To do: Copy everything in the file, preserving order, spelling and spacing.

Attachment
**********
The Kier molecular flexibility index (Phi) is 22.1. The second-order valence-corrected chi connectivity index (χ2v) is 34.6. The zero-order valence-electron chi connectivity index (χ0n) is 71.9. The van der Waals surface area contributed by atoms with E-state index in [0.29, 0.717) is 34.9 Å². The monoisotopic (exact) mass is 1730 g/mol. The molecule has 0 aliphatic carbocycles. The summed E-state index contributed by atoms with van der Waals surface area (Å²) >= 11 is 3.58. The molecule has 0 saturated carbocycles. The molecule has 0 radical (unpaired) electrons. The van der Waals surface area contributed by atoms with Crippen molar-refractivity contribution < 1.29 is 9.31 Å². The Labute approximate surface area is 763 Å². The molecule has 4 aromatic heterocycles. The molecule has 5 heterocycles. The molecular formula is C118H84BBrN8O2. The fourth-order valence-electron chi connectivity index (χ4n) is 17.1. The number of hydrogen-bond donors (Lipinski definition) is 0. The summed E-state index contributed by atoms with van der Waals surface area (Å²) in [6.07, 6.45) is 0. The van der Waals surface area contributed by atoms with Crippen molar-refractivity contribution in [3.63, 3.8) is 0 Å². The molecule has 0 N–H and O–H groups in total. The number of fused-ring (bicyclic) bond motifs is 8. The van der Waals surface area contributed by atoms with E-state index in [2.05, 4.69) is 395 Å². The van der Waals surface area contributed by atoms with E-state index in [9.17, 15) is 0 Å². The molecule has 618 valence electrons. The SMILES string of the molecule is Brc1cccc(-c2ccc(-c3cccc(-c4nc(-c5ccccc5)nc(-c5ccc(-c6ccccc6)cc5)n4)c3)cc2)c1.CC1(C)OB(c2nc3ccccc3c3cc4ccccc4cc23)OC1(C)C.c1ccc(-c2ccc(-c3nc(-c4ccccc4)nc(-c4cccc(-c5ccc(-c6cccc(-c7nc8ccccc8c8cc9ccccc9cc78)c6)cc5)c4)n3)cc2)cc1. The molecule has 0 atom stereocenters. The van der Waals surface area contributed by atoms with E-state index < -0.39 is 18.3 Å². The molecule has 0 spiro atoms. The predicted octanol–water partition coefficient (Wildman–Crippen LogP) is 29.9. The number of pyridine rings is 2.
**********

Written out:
The Kier molecular flexibility index (Phi) is 22.1. The second-order valence-corrected chi connectivity index (χ2v) is 34.6. The zero-order valence-electron chi connectivity index (χ0n) is 71.9. The van der Waals surface area contributed by atoms with E-state index in [0.29, 0.717) is 34.9 Å². The monoisotopic (exact) mass is 1730 g/mol. The molecule has 0 aliphatic carbocycles. The summed E-state index contributed by atoms with van der Waals surface area (Å²) >= 11 is 3.58. The molecule has 0 saturated carbocycles. The molecule has 0 radical (unpaired) electrons. The van der Waals surface area contributed by atoms with Crippen molar-refractivity contribution < 1.29 is 9.31 Å². The Labute approximate surface area is 763 Å². The molecule has 4 aromatic heterocycles. The molecule has 5 heterocycles. The molecular formula is C118H84BBrN8O2. The fourth-order valence-electron chi connectivity index (χ4n) is 17.1. The number of hydrogen-bond donors (Lipinski definition) is 0. The summed E-state index contributed by atoms with van der Waals surface area (Å²) in [6.07, 6.45) is 0. The van der Waals surface area contributed by atoms with Crippen molar-refractivity contribution in [3.63, 3.8) is 0 Å². The molecule has 0 N–H and O–H groups in total. The number of fused-ring (bicyclic) bond motifs is 8. The van der Waals surface area contributed by atoms with E-state index in [2.05, 4.69) is 395 Å². The van der Waals surface area contributed by atoms with E-state index in [9.17, 15) is 0 Å². The molecule has 618 valence electrons. The SMILES string of the molecule is Brc1cccc(-c2ccc(-c3cccc(-c4nc(-c5ccccc5)nc(-c5ccc(-c6ccccc6)cc5)n4)c3)cc2)c1.CC1(C)OB(c2nc3ccccc3c3cc4ccccc4cc23)OC1(C)C.c1ccc(-c2ccc(-c3nc(-c4ccccc4)nc(-c4cccc(-c5ccc(-c6cccc(-c7nc8ccccc8c8cc9ccccc9cc78)c6)cc5)c4)n3)cc2)cc1. The molecule has 0 atom stereocenters. The van der Waals surface area contributed by atoms with E-state index < -0.39 is 18.3 Å². The molecule has 0 spiro atoms. The predicted octanol–water partition coefficient (Wildman–Crippen LogP) is 29.9. The number of pyridine rings is 2.